However, since SVN revisions are changesets (a collection of related changes,) you can also use 'svn mergeinfo' to "diff" two baselines/branches/directories (i.e. find what changes have not been applied from branchA to branchB.) Or you can just run the merge command to see what would get merged and then 'svn revert -R' to get back to a clean workspace (instead of checking in.) You can even do a a 'svn merge --ignore-ancestry' to merge unrelated trees (http://svnbook.red-bean.com/en/1.7/svn.branchmerge.advanced.html#svn.branchmerge.nomergedata)

Long story short, if you are managing changesets between branches, then svn is quite adequate. If you're diffing code trees, then something has gone wrong with your merges and/or change management process. =)

> I am very confused by many things with SVN, one of them is :
> - I can merge from any directory to any directory anywhere, and I just get a terrible Tree conflict.
> With CC, the merge is inside the version tree of the file or directory element. This kind of mistake is not possible.
> I don't understand why it is done like this with SVN.

It's a feature to provide maximum flexibility. The kinds of people who merge random dirs together tend to be Darwin candidates, so it's a self-correcting activity. Just merge from the root of your branch dirs, and you'll be fine. IIRC, SVN's merge tracking can now handle sub-dir merges, but in my experience, you either merge the entire baseline/branch, or you merge (cherry-pick) individual revisions (which are changesets.) There's not much reason to merge two random directories.

The only real merging landmines are 'svn merge --reintegrate' and tree conflicts. The former you can read up on (and which is going away in 1.8), the latter is poorly documented and more annoying/tedious than painful.

Teach your people to merge baselines (branch to branch) or to cherry pick revisions ('svn merge -c') and you'll be fine.

> I did not understand everything with branches and tags, I have to read again the manual, but I have the feeling that branches and tags are not linked, this is strange to me.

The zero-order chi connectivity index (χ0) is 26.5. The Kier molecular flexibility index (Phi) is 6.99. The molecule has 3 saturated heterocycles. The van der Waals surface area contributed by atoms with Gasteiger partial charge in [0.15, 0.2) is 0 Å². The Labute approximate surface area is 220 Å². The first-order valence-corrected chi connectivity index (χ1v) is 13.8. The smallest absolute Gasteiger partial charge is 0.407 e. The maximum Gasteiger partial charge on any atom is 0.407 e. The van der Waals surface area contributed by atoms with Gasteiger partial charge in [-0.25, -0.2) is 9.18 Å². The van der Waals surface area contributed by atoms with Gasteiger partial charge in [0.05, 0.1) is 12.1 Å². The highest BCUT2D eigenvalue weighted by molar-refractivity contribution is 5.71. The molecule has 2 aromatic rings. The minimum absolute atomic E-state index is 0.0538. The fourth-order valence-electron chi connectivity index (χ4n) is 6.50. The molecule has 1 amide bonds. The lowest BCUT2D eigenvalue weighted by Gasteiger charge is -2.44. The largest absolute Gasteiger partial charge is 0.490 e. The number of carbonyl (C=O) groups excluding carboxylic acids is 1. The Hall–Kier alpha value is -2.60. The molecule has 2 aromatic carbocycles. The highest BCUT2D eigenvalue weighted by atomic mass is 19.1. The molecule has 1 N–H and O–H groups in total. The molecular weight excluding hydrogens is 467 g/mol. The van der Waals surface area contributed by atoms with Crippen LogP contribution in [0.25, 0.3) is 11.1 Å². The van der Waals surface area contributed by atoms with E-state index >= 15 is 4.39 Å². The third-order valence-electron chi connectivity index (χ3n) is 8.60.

A tag is a branch is a directory. Tags and branches aren't real objects in SVN. They're just directories that are treated as special by their human masters. Since tags are branches, it's common to use a pre-commit hook or auth file to limit write access to a tag. In practice, there's not a lot of difference between SVN checking in a change to a tag and CC moving a label to a new version on a file/dir.

> I understand, and I don't try to use SVN "in the CC way". SVN and CC are tools, the goal for me is the software configuration management of the projects,
> and also to be able to help the users of the tools in the best way.
> On the other hand, I'd like to understand and compare the capabilities of both tools by myself, because what I read in the past was not detailed enough in my opinion.

IMHO, SVN's workspaces are light years ahead of CC's dynamic views and static workspaces in terms of ease of use. Tagging in SVN is effectively instantaneous. All of the cool stuff in CC that made for geeky CC admins isn't needed, meaning I haven't missed dynamic views, config specs, lazy branching, individual version trees, being able to cd into an element's version tree, having to merge dirs iteratively before merging files, etc., after converting to SVN. CC's slow history, slow labeling, latency issues, etc., aren't present in SVN. (However, to be fair, early versions of SVN were horrific (no merge tracking, no dir merges, etc.) but svn 1.7 is good enough outside of the --reintegrate issue.)

In other words, SVN's working paradigm is much simpler than CC's, and most of CC's super-special, gee-whiz features just aren't needed. In my experience/opinion, Subversion > ClearCase.
Received on 2013-06-12 23:33:27 CEST